How can our readers follow you on social media?

I’m very active on Linkedin https://www.linkedin.com/in/mikerodspeaker/

and Facebook https://www.facebook.com/MikeRodSpeaker/

This was very inspiring. Thank you so much for joining us!


Mike Rodriguez: Rising Through Resilience; Five Things You Can Do To Become More Resilient was originally published in Authority Magazine on Medium, where people are continuing the conversation by highlighting and responding to this story.

Peter Jackson of Bluescape: Five Things You Need To Know To Successfully Manage a Remote Team

In 1994, I was tasked with managing six different divisions of operations and consolidating company spend. To do this effectively, I had those teams work from home. We didn’t have Zoom (it was still the age of the fax machine), but luckily, we had great people in the field who had strong relationships with clients. A learning I took away from that part of my career and am applying to my company today is how important it is to stay engaged, even though it’s more difficult to communicate.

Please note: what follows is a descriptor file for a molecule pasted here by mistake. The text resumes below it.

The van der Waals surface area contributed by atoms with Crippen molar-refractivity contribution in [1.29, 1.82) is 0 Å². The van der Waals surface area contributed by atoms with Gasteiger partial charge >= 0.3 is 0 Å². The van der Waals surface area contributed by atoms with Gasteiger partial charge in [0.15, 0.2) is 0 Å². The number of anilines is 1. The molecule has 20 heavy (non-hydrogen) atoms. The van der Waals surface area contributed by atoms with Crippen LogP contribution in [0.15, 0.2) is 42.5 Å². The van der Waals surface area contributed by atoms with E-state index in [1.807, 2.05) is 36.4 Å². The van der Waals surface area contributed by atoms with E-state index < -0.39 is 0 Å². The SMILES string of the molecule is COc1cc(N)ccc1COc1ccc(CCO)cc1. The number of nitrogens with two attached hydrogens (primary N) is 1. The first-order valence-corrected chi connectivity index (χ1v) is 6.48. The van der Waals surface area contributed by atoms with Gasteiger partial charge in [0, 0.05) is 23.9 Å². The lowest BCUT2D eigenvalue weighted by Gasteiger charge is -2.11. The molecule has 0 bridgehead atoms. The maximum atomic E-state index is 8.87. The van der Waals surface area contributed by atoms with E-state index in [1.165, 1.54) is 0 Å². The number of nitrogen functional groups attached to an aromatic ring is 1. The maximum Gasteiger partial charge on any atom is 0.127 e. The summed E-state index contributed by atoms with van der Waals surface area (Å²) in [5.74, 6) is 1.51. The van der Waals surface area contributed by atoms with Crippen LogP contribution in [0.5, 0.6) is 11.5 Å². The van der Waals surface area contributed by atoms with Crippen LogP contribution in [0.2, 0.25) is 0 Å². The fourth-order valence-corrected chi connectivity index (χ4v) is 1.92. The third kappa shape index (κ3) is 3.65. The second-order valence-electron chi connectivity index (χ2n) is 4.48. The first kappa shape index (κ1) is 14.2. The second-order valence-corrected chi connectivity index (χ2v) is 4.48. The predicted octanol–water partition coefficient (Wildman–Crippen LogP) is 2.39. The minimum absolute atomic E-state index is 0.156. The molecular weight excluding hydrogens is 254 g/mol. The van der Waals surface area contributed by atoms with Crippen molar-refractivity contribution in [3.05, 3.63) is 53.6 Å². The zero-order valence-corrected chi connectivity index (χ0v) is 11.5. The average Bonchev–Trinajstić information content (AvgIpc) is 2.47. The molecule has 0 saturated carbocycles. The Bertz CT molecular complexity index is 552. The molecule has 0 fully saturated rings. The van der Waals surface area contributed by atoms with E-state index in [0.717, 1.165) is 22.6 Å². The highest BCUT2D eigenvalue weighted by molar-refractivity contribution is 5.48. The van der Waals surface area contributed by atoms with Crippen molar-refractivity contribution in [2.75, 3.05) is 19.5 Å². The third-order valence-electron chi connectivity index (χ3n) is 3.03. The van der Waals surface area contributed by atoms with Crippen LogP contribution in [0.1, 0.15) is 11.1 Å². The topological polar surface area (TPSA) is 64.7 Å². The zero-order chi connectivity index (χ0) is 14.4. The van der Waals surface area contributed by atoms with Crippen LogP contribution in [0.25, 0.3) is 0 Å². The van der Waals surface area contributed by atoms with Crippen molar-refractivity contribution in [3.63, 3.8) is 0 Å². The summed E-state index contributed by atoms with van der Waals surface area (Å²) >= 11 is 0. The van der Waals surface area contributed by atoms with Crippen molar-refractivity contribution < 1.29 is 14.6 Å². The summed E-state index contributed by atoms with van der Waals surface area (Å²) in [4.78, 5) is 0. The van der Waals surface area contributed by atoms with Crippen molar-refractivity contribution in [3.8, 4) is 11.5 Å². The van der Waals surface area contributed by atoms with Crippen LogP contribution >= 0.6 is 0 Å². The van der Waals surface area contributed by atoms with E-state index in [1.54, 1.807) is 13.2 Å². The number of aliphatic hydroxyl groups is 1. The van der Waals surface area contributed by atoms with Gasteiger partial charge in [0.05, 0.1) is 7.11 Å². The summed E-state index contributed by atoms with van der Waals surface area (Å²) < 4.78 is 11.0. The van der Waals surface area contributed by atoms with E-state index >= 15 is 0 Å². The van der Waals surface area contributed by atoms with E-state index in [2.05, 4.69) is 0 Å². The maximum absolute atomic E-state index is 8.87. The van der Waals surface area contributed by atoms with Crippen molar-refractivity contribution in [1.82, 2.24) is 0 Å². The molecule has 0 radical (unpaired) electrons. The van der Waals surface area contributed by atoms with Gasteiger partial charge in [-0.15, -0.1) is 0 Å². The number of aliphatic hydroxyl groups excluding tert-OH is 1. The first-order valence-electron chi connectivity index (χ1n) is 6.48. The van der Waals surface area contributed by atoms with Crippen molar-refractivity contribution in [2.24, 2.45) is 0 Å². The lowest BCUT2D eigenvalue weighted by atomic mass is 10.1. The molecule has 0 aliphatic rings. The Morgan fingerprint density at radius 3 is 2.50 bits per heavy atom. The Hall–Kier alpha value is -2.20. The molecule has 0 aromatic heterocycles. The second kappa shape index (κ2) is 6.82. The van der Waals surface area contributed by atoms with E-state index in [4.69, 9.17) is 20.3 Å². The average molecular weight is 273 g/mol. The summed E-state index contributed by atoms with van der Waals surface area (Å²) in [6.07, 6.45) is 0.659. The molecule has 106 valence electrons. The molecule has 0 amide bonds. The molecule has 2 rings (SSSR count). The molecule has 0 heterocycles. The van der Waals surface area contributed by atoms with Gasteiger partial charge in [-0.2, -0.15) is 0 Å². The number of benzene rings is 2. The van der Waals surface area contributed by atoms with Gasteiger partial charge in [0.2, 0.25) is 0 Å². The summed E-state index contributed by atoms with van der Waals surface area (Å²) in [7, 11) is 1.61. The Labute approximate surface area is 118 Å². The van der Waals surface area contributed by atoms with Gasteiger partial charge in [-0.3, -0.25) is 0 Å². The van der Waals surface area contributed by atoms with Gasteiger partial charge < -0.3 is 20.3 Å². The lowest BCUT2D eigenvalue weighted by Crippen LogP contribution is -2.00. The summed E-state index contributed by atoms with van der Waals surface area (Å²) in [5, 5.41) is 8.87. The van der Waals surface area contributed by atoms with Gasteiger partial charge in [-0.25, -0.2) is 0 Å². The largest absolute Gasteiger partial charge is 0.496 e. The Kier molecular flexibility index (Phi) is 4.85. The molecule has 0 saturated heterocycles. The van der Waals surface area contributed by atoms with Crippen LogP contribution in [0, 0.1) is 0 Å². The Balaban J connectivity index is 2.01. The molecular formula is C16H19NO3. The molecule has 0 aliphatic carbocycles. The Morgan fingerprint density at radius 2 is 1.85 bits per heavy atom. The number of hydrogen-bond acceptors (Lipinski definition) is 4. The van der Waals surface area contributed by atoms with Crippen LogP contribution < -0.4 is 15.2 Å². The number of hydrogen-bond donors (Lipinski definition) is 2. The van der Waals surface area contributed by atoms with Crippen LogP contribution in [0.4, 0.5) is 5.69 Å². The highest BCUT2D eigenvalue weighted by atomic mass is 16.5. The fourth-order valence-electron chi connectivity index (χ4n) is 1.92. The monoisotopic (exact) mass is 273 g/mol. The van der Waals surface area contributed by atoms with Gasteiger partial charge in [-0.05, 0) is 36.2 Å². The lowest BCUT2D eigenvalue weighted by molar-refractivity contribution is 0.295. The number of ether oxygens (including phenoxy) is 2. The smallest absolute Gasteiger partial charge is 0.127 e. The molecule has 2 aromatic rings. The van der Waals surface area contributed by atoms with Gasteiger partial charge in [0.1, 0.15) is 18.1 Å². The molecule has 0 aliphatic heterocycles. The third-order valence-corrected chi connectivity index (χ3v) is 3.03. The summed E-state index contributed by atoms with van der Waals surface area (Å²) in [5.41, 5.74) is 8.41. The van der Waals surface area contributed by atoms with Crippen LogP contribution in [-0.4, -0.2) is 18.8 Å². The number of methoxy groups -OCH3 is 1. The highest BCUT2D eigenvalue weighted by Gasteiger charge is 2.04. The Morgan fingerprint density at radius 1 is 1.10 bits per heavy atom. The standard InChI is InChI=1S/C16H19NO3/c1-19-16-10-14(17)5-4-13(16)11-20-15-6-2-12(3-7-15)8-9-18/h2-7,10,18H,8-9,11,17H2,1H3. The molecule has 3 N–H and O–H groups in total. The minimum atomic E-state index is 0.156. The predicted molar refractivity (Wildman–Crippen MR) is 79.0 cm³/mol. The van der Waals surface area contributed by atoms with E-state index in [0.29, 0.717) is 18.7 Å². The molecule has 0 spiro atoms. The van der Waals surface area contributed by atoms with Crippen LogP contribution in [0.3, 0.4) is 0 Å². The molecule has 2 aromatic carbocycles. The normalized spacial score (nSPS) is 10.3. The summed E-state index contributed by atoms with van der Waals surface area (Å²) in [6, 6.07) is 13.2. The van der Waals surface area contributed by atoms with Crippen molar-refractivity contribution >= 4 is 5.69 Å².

As a part of our series about the five things you need to successfully manage a remote team, I had the pleasure of interviewing Peter Jackson, CEO of virtual workspace software company Bluescape.

Peter Jackson is a serial entrepreneur and advisor with a broad and deep knowledge of technology, business, and financial markets. Prior to Bluescape, he co-founded Ziploop Inc. (acquired by SNIPP in October 2017), served on the Boards of Eventbrite, DocuSign, and Kanjoya; took Intraware to IPO, and was President/COO of Dataflex (NASDAQ. DFLX) following its acquisition of Granite Systems, among other achievements.

Thank you so much for doing this with us! Before we dig in, our readers would love to get to know you a bit better. What is your “backstory”?